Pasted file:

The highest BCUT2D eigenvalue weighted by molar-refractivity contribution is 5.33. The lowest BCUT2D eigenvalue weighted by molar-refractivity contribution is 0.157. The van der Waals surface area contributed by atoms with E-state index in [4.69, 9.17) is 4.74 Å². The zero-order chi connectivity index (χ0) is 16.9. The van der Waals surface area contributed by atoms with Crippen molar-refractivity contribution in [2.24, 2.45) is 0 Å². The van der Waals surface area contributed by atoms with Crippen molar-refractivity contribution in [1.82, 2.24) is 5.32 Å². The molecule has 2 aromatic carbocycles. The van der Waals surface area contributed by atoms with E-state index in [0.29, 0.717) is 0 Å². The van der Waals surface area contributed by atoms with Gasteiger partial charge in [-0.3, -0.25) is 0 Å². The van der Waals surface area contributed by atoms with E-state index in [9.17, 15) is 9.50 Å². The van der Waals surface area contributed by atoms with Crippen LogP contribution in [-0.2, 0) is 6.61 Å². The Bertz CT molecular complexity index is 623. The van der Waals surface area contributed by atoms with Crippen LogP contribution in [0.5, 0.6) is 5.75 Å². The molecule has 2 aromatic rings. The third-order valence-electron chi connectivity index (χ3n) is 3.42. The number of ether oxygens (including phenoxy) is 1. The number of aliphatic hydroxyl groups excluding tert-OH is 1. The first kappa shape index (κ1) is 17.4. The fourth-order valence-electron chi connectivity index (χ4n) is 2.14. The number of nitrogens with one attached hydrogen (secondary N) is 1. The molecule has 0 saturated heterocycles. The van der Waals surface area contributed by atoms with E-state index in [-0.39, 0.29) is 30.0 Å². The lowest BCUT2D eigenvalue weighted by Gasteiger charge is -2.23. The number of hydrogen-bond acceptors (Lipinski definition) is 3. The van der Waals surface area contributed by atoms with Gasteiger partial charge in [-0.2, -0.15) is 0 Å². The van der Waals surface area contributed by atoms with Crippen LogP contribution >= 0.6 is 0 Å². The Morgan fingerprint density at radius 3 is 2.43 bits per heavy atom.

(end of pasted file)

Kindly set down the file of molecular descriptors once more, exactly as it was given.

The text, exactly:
The highest BCUT2D eigenvalue weighted by molar-refractivity contribution is 5.33. The lowest BCUT2D eigenvalue weighted by molar-refractivity contribution is 0.157. The van der Waals surface area contributed by atoms with E-state index in [4.69, 9.17) is 4.74 Å². The zero-order chi connectivity index (χ0) is 16.9. The van der Waals surface area contributed by atoms with Crippen molar-refractivity contribution in [2.24, 2.45) is 0 Å². The van der Waals surface area contributed by atoms with Crippen molar-refractivity contribution in [1.82, 2.24) is 5.32 Å². The molecule has 2 aromatic carbocycles. The van der Waals surface area contributed by atoms with E-state index in [0.29, 0.717) is 0 Å². The van der Waals surface area contributed by atoms with Gasteiger partial charge in [-0.3, -0.25) is 0 Å². The van der Waals surface area contributed by atoms with E-state index in [9.17, 15) is 9.50 Å². The van der Waals surface area contributed by atoms with Crippen LogP contribution in [-0.2, 0) is 6.61 Å². The Bertz CT molecular complexity index is 623. The van der Waals surface area contributed by atoms with Crippen LogP contribution in [0.5, 0.6) is 5.75 Å². The molecule has 2 aromatic rings. The third-order valence-electron chi connectivity index (χ3n) is 3.42. The number of ether oxygens (including phenoxy) is 1. The number of aliphatic hydroxyl groups excluding tert-OH is 1. The first kappa shape index (κ1) is 17.4. The fourth-order valence-electron chi connectivity index (χ4n) is 2.14. The number of nitrogens with one attached hydrogen (secondary N) is 1. The molecule has 0 saturated heterocycles. The van der Waals surface area contributed by atoms with E-state index in [-0.39, 0.29) is 30.0 Å². The lowest BCUT2D eigenvalue weighted by Gasteiger charge is -2.23. The number of hydrogen-bond acceptors (Lipinski definition) is 3. The van der Waals surface area contributed by atoms with Gasteiger partial charge in [-0.2, -0.15) is 0 Å². The van der Waals surface area contributed by atoms with Crippen LogP contribution >= 0.6 is 0 Å². The Morgan fingerprint density at radius 3 is 2.43 bits per heavy atom.